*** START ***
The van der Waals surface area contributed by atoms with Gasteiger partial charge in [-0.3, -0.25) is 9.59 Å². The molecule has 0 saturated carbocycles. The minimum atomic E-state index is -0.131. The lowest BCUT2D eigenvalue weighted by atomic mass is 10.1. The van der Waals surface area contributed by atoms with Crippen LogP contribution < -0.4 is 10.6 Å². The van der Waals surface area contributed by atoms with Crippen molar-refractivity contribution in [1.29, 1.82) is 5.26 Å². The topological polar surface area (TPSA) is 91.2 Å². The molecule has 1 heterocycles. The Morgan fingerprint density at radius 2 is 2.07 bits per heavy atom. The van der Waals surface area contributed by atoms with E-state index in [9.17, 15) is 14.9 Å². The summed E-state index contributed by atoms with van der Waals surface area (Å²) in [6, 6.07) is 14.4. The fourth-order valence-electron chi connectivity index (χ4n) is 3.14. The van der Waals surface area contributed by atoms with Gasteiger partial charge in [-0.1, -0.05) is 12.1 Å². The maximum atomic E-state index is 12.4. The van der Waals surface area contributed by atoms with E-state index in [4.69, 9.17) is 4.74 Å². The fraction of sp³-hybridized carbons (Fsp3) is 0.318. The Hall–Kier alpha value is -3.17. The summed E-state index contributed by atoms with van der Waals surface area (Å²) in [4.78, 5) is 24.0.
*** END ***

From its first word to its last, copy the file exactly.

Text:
The van der Waals surface area contributed by atoms with Gasteiger partial charge in [-0.3, -0.25) is 9.59 Å². The molecule has 0 saturated carbocycles. The minimum atomic E-state index is -0.131. The lowest BCUT2D eigenvalue weighted by atomic mass is 10.1. The van der Waals surface area contributed by atoms with Crippen LogP contribution < -0.4 is 10.6 Å². The van der Waals surface area contributed by atoms with Crippen molar-refractivity contribution in [1.29, 1.82) is 5.26 Å². The topological polar surface area (TPSA) is 91.2 Å². The molecule has 1 heterocycles. The Morgan fingerprint density at radius 2 is 2.07 bits per heavy atom. The van der Waals surface area contributed by atoms with E-state index in [9.17, 15) is 14.9 Å². The summed E-state index contributed by atoms with van der Waals surface area (Å²) in [6, 6.07) is 14.4. The fourth-order valence-electron chi connectivity index (χ4n) is 3.14. The van der Waals surface area contributed by atoms with Gasteiger partial charge in [-0.1, -0.05) is 12.1 Å². The maximum atomic E-state index is 12.4. The van der Waals surface area contributed by atoms with E-state index in [4.69, 9.17) is 4.74 Å². The fraction of sp³-hybridized carbons (Fsp3) is 0.318. The Hall–Kier alpha value is -3.17. The summed E-state index contributed by atoms with van der Waals surface area (Å²) in [4.78, 5) is 24.0.